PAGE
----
By GWEN MURANAKA, Rafu Senior Editor
TORRANCE — At Matsui Restaurant in Torrance, the shrimp tempura arrives lacy and crispy, in generous portions and served in a donburi bowl over warm rice. Longtime restaurant manager Arturo Ramirez, smiling through a paper mask, recalled the long lines for the Matsui special whenever Yankees slugger Hideki Matsui would hit a home run.
“We sold 400 Matsui Bowls in one day. The line went down to the hair salon,” Ramirez said.
“Some places the oil they use is not fresh. Our tempura, there’s no aftertaste. It’s really good.”
Matsui baseball memorabilia still decorates the restaurant interior but the chairs are empty and a large sign indicates takeout only. As challenging as business has been since the pandemic started in March, the restaurant never expected to be targeted by anti-Asian hate, only the latest in a series of incidents in Torrance.
Security video footage taken from inside Matsui on the morning of July 13 shows a man throwing something at the restaurant, smashing two of the large plate glass windows.
Speaking to The Rafu, an employee of a Japanese vegetable business explained that he was in his vehicle doing a delivery at the restaurant when he noticed a man with a bicycle, throwing rocks at Daiso. Out of concerns for safety, he asked not to be identified.
“I looked up again and he started walking towards Matsui. He went to pick up the rock again and he saw me, and he said, ‘Oh, you’re Japanese. Japan start COVID. Japan cause 9/11.’”
“He thought I was calling a cop because I had the phone. Threw a rock at the company vehicle, hit the windshield, cracked it, hit the front, and ran away,” the delivery employee recalled. “Good thing no one was hurt.”
Torrance Police took a report of the damage. Besides Matsui, it appeared that a back window at 85C, a popular bakery, had also been damaged.
Ramirez was notified and he explained that the restaurant had to close for the afternoon to board up the broken windows. Matsui Restaurant is part of a Japanese restaurant group that includes Sushi Boy, Mugimaru, Toritetsu Yakitori and Don Don Tei. They have opened a number of restaurants in Mitsuwa markets in Chicago and Texas, as well as the new Mitsuwa in Del Amo Fashion Center.
The next day, the Japanese manager of the restaurant group was driving on Normandie Avenue when he saw a man fitting the description of the suspect in a shopping plaza on the north side of Carson Street.
“I saw him on the street, wearing exactly the same clothes. Ninety-nine point nine percent, that is the suspect,” he said.
The manager, who asked not to be identified, parked at the shopping plaza and got out of his car to call Torrance Police. He was told that the suspect was not in Torrance but in the jurisdiction of the Los Angeles Police Department. As he was trying to dial the LAPD, the suspect noticed him and started to approach.
“I focus on my phone, I didn’t see him. When I looked up, he started to move closer to me, shouting, ‘Are you Asian? Are you Asian?’”
“Step-by-step, less than 10 feet. When I saw him, in his hands, I saw … a knife,” the manager said, estimating that the knife was about 20 centimeters or eight inches long.
“I feel, ‘Oh he’s not normal, I cannot negotiate.’ I felt really scared, so I turned around and run.”
The manager dialed 911. LAPD officers came and arrested the suspect.
Aaron Sutton Angeles, 36, has been charged with assault with a deadly weapon and being held at Carson station on $125,000 bail. Booking was by the Torrance Police Department.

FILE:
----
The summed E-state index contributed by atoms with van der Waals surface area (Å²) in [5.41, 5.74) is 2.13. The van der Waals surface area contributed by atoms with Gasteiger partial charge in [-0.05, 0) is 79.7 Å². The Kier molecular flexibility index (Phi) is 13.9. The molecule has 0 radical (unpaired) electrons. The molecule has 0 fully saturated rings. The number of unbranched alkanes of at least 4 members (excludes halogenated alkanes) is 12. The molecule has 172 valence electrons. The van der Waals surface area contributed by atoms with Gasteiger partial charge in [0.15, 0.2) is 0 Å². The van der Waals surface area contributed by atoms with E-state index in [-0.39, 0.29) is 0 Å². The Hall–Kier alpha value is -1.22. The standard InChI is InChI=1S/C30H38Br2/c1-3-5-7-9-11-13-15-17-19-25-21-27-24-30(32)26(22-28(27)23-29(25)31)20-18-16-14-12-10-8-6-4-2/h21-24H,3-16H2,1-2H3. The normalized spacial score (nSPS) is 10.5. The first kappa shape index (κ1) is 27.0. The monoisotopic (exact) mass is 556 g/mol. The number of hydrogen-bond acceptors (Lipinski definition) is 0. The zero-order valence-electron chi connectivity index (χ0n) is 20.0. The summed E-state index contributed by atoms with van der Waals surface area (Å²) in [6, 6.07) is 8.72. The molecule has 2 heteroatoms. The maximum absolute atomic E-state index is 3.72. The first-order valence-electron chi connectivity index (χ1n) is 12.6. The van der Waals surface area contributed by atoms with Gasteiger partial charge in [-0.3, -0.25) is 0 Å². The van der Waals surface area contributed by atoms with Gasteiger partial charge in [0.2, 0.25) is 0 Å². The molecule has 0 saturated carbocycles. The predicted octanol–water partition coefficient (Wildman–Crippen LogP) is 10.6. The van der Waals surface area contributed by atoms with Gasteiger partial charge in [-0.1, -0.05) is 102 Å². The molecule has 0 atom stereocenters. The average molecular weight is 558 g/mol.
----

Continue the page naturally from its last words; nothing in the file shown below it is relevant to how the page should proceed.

A week afterwards, the windows have been repaired and business is largely back to normal — at least what constitutes normal these days. The restaurant is an embodiment of the American dreams of immigrants. Serving authentic Japanese food is a staff that is largely Latino, managed by Ramirez, who is originally from Oaxaca, Mexico.
Ramirez first started with the restaurant when it was called Mishima in 1996, working his way up from busboy to dishwasher to manager. He spoke with pride of his daughters: one, a graduate of Cal State Long Beach, is working for Dreamworks; another daughter is in college and in an animation internship with Netflix. The youngest, his son, is attending Santa Monica College.
“I’m blessed. My kids are smart and bright,” he said.
Ramirez explained that Matsui is surviving COVID-19 through the loyalty of customers. The menu is a mix of Japanese comfort food such as soba, udon and nabeyaki.
“A lot of our regular customers, they are supporting us. Even if they have to drive far, they stop by. We are lucky that we have all these loyal customers.”
He recalled a customer who works for KCAL, who regularly brings her grandmother to the restaurant.
“She lives in Hollywood and drives all the way here to bring her grandmother. This lady, she’s 95, and she can eat the whole combo and she’s very active! She said, ‘I’m always busy in my garden,’ grows all her vegetables,” Ramirez said.
“She used to come with her kids and now the granddaughter brings her to eat here. I like that to see that they’re close. In Mexico we always take care of our parents and you always are there for them until they pass. That’s the way it should be.”
Another regular, Sheryl Martinez, stopped by to pick up her lunch order of sansai vegetables with soba noodles.
“I was coming here about every other week or so, when they were sit-down. I was glad they stayed open for takeout. I’m not ready for sitting indoors yet. For now, this is good,” Martinez said.
Matsui Restaurant, 21605 S Western Ave. # G, Torrance. Open for takeout seven days a week. More information at matsuiusa.net.
— Additional reporting by ELLEN ENDO
Photos by MARIO GERSHOM REYES/Rafu Shimpo